Garage vs. utility room

(24 Posts)
mickeymoose Mon 11-May-15 20:52:56

We have a bed semi-detached and are planning an extension to create more living space on the ground floor (single storey) and a fourth bedroom above the garage (if we get planning permission).

However, things keep getting added on, the most recent being a utility room! I don't need it at the moment - there are only three of us and the washing machine is in the downstairs loo and the tumble drier in the garage. But with a larger family and potentially a dog in the future I can see how it would be useful.

The only way to incorporate a utility room is to convert the back half of the garage (leaving the front part for bike and lawnmower storage). Access from the front to the back garden is currently through the garage (our garage is attached to next door so no side access), so we would have to traipse through the utility room with bins etc, but I don't see this as a problem.

However, although I don't mind not having a proper garage (it is really narrow anyway so we never put the car in it), I'm wondering if it would put off potential buyers. Is a utility room more valuable than a garage to buyers?

vienaa Mon 11-May-15 21:38:03

We are, we are doing a 2 storey extension garage in the front but you can fit a very small car, but its for storage, but we are using the other space for kids living room/games room and another bathroom with shower/ utility room... I know round here people don't use there garage and its just full of junk... We got refused our first plans as we wanted to build the 4th bedroom 2 meters back from the front of the house, but had to go back 3 meters or we would of had a en-suite with the 4th bedroom, as they don't want the terrace affect, if everyone decides to build 2 storey side extensions... Also we decided to have a passage way from the garage to the garden as I did not want to put bins lawn mover ect threw kitchen as it would of been the only access to garden... Also our 4th bedroom goes across the passage way so its in closed as I wanted a bigger bedroom and did not like the look of it when I saw the front of it on plan, it kind of stopped 2 1/2ft across the garage.... Its very stressful and I must of changed my mine 3/4 times till I got it right....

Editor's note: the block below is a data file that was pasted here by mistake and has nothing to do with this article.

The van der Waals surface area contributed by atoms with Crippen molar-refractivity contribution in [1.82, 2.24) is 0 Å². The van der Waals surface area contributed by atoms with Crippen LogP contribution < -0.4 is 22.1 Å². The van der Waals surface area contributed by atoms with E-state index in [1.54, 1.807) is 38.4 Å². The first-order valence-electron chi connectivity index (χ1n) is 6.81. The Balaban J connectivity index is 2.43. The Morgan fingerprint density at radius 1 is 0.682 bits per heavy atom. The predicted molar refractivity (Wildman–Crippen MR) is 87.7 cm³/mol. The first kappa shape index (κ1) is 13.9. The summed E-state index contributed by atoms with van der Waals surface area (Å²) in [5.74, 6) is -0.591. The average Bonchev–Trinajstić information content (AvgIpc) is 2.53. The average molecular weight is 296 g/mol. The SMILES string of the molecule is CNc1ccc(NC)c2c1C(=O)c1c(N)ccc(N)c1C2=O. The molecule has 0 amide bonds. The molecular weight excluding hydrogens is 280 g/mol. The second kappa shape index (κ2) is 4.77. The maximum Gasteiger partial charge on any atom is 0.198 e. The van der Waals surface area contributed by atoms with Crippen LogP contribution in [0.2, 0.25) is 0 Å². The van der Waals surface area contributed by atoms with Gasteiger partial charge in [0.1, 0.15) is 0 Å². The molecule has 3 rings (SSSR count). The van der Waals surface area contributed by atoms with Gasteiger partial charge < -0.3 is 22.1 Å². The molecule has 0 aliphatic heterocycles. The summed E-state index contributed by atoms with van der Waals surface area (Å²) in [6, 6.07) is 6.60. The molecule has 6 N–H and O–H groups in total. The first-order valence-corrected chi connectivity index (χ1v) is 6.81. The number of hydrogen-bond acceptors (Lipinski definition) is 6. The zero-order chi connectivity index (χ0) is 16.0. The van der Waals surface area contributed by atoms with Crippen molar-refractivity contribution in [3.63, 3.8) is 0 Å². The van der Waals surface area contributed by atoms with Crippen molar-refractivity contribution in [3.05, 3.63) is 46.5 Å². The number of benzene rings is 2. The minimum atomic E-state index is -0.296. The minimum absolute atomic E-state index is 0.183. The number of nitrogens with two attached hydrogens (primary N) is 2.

prepperpig Mon 11-May-15 21:39:49

We have a large double garage which we are converting to a boiler room (new biomass boiler which is rather big) and a gym. We use the garage only for storage and so its not a huge loss. We have never put the cars into the garage.

Hulababy Mon 11-May-15 21:41:35

we have just reduced the size of our garage, to create a new utility room - as part of our bugger extension (old smaller utility being used within new kitchen/dining area).

Our garage was quite long but, typically for a new build, narrow. So we have used some of it. I can just fit my Mini in the new sized garage - we never do though, it is an additional storage space. We can fir two cars on the drive, so felt the reduced garage space was fine.

AryaUnderfoot Mon 11-May-15 21:43:57

I wouldn't be fussed either way, but no garage would be a big deal-breaker for DH who needs to have somewhwere to store the midlife-crisis on wheels.

You need to check with your local council to see if they have any 'parking standards' for planning approvals. Our council insists that a 3-bed house has 2 offroad parking spaces, and a 4-bed has 3. A single garage can be classed as one. When we applied for PP to extend our house to 4 bedrooms, we had to show that we could provide an extra parking space on the plans (we originally had a garage and a single space in front).